Why must going to Mars always be such a dreary prospect?
Earlier this year, we had “Mission to Mars,” which was slow and miserable, not to mention full of itself. Now there’s “Red Planet,” a film that is at least as bad (albeit in a different way), and every bit as dull.
It’s the 2050s, and, wouldn’t you know it, we’ve really screwed up Earth. Planning ahead, we’ve already sent robots and stuff to Mars to build a habitat and grow some algae, which produces oxygen, which will hopefully someday be enough for humans to go there and live. Before the place could become habitable, though, we’ve suddenly lost contact with Mars, so a crew of six is sent on the six-month journey to see what’s up.
We learn all this in the opening narration by Commander Kate Bowman (Carrie-Anne Moss, from “The Matrix”), who is leading this first manned mission to Mars. The journey takes only about 20 minutes of the movie, in which time we’re shown brief, unenlightening scenes that are meant to establish the characters.
Robby Gallagher (Val Kilmer) is the bland, soft-spoken space janitor (or maintenance technician, or something) who has a thing for Bowman, and who is not alone in those sentiments. Ted Santen (Benjamin Bratt) is a cocky, self-centered jerk who either has a relationship with Bowman, or who is just on very friendly terms with her, the movie is unclear which.
Dr. Quinn Burchenal (Tom Sizemore) is a doughy scientist who makes his own moonshine in a back room of the ship; Dr. Bud Chantillas (Terence Stamp) is a former scientist who is now a philosopher; and Chip Pettengill (Simon Baker) is a friendly, enthusiastic young guy who got to go on the trip as a last-minute replacement.
As they approach Mars’ surface, a solar flare forces them to hop into the landing pod early. Only Bowman stays onboard the ship, trying to figure out what’s wrong and keeping the thing from crashing, which would pretty much ruin their chances of a trip home.
The botched landing-pod excursion critically wounds a crew member and leaves the other four with only a few hours’ oxygen in which to find the habitat. They find it, but it’s been wrecked, leaving them with nothing. Another crew member dies. (We’ve now lost the most classy and the least classy, if you’re scoring along.) The other three are about to die, what with their oxygen running out, and while it’s felt like a couple hours, it’s actually been 40 minutes since the movie started, so you know they’re not all going to asphyxiate.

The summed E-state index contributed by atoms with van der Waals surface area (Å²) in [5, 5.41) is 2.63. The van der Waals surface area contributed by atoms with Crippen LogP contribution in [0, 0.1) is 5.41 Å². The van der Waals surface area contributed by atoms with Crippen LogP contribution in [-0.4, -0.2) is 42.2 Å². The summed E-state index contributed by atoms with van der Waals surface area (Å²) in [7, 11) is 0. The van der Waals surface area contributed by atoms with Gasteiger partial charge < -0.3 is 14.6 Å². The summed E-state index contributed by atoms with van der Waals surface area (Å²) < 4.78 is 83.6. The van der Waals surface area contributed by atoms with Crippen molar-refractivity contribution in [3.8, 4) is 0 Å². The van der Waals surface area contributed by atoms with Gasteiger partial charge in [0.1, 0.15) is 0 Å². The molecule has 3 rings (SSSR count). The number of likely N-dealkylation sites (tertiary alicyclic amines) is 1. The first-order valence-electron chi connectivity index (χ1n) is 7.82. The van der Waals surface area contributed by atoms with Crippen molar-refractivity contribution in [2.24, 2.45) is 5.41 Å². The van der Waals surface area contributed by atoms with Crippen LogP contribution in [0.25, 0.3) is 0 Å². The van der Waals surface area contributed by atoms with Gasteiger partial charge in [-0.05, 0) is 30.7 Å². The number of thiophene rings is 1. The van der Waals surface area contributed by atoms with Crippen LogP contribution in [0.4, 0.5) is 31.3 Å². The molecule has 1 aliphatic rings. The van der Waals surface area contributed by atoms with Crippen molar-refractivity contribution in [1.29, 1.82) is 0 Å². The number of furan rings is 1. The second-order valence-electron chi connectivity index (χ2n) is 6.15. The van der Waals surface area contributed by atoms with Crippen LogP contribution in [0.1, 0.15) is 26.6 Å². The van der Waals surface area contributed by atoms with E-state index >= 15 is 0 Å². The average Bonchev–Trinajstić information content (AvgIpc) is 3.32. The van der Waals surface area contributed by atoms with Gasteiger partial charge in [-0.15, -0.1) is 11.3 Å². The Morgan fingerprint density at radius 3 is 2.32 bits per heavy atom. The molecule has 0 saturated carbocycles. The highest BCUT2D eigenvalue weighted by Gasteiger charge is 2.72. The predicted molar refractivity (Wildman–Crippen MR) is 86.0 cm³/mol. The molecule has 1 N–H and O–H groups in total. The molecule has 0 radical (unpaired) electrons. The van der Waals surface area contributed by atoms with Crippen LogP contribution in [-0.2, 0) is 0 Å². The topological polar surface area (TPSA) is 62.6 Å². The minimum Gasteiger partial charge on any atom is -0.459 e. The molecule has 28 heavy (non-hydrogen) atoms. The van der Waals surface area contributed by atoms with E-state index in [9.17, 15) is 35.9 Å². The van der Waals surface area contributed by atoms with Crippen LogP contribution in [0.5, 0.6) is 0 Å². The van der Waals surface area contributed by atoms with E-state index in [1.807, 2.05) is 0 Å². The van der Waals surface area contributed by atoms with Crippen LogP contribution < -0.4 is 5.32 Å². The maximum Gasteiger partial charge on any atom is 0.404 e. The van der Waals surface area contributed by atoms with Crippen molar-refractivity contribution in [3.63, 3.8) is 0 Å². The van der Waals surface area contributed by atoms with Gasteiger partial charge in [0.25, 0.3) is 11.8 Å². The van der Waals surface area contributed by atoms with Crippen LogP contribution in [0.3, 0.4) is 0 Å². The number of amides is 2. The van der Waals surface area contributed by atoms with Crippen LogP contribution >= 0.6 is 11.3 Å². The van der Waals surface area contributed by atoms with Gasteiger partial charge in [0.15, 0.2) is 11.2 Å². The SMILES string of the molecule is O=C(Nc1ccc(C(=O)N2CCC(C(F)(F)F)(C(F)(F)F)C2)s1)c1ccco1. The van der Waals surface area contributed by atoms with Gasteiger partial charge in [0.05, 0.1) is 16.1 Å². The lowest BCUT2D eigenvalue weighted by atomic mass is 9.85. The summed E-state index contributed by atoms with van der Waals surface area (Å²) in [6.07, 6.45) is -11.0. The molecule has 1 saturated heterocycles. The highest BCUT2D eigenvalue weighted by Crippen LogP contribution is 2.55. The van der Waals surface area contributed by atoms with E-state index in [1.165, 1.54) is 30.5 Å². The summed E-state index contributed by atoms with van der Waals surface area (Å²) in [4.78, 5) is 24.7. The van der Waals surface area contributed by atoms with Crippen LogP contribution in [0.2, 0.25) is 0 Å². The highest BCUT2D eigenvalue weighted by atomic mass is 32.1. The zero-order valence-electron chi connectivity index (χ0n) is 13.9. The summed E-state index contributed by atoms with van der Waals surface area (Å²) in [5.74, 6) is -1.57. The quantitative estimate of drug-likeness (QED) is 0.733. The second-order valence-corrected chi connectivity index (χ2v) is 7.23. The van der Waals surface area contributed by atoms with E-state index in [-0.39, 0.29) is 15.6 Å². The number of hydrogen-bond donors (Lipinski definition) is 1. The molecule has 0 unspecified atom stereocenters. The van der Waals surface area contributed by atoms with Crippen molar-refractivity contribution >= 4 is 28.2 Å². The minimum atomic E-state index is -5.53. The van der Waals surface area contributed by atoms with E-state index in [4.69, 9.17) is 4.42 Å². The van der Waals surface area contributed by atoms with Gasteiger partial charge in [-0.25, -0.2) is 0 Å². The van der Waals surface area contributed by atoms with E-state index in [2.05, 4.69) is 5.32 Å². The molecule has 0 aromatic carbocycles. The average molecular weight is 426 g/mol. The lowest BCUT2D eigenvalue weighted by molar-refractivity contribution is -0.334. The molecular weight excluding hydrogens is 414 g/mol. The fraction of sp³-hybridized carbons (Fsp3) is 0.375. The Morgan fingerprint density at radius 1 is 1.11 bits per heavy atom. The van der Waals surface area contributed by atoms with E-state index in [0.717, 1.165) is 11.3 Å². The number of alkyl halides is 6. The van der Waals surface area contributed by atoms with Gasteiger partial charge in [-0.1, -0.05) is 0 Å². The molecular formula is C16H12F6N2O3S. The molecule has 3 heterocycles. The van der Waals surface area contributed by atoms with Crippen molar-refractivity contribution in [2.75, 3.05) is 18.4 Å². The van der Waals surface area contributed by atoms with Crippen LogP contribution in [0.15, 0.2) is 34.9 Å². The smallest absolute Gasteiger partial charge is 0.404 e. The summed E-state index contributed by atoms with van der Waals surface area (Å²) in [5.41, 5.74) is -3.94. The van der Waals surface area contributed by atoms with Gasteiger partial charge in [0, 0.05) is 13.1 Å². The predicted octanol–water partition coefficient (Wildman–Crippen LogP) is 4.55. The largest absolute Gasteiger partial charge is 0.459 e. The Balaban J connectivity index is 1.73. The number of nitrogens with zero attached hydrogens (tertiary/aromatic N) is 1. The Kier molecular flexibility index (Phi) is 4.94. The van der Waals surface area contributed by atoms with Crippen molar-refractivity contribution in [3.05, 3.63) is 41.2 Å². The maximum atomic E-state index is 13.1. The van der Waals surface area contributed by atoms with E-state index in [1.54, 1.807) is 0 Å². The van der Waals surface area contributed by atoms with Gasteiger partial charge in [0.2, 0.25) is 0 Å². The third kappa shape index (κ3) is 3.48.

Turns out the algae they sent — which is mysteriously missing, too, along with their food and shelter — DID produce enough oxygen to breathe. Now the only problem facing the three survivors is how to get back up to the ship, not to mention the questions about what happened to all their stuff, and how there got to be breathable oxygen on Mars.
The main problem with the film, directed by first-timer Antony Hoffman, is that for a long time, the conflicts and obstacles are unclear. The movie’s nearly half-over before it settles in on a primary objective and lets its characters go at it.
It doesn’t help any that, with the exception of Stamp and Moss, everyone mumbles around as if just going through the motions. You can almost hear the director saying, “OK, let’s just get this thing over with,” rushing through even the major plot turns without stopping to build a climax. The pace is the same throughout: slow and plodding. The acting is flat and unenthusiastic. The only element of science that makes any sense is when Bowman pounds on someone’s chest to bring him out of cardiac arrest.
The special effects are good. There are some lines that are unintentionally funny. Carrie-Anne Moss takes a shower. Beyond that, there’s no life out there.
D+ (; )